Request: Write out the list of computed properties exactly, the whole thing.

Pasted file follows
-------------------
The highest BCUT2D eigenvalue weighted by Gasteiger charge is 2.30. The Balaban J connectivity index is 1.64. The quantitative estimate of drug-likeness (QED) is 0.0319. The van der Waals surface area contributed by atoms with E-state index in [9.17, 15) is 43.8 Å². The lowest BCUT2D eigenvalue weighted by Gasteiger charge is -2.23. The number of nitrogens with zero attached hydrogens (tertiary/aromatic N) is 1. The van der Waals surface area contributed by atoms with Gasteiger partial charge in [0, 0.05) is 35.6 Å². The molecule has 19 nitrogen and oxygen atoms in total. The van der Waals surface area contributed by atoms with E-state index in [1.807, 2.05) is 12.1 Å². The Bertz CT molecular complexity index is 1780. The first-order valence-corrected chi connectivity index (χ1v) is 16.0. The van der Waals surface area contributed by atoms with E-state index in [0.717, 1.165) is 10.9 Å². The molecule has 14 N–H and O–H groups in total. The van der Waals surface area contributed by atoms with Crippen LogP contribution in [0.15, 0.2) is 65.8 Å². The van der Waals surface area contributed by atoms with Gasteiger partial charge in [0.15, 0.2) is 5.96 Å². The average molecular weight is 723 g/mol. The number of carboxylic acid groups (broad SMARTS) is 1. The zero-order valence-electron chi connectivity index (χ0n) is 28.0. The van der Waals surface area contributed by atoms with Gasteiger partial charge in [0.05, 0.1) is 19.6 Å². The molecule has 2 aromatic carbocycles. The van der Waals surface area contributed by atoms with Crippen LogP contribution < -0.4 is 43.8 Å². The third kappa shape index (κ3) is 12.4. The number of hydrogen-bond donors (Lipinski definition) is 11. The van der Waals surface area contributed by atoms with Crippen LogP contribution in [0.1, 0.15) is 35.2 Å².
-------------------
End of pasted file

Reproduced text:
The highest BCUT2D eigenvalue weighted by Gasteiger charge is 2.30. The Balaban J connectivity index is 1.64. The quantitative estimate of drug-likeness (QED) is 0.0319. The van der Waals surface area contributed by atoms with E-state index in [9.17, 15) is 43.8 Å². The lowest BCUT2D eigenvalue weighted by Gasteiger charge is -2.23. The number of nitrogens with zero attached hydrogens (tertiary/aromatic N) is 1. The van der Waals surface area contributed by atoms with Gasteiger partial charge in [0, 0.05) is 35.6 Å². The molecule has 19 nitrogen and oxygen atoms in total. The van der Waals surface area contributed by atoms with E-state index in [1.807, 2.05) is 12.1 Å². The Bertz CT molecular complexity index is 1780. The first-order valence-corrected chi connectivity index (χ1v) is 16.0. The van der Waals surface area contributed by atoms with E-state index in [0.717, 1.165) is 10.9 Å². The molecule has 14 N–H and O–H groups in total. The van der Waals surface area contributed by atoms with Crippen LogP contribution in [0.15, 0.2) is 65.8 Å². The van der Waals surface area contributed by atoms with Gasteiger partial charge in [0.15, 0.2) is 5.96 Å². The average molecular weight is 723 g/mol. The number of carboxylic acid groups (broad SMARTS) is 1. The zero-order valence-electron chi connectivity index (χ0n) is 28.0. The van der Waals surface area contributed by atoms with Gasteiger partial charge in [0.05, 0.1) is 19.6 Å². The molecule has 2 aromatic carbocycles. The van der Waals surface area contributed by atoms with Crippen LogP contribution < -0.4 is 43.8 Å². The third kappa shape index (κ3) is 12.4. The number of hydrogen-bond donors (Lipinski definition) is 11. The van der Waals surface area contributed by atoms with Crippen LogP contribution in [0.1, 0.15) is 35.2 Å².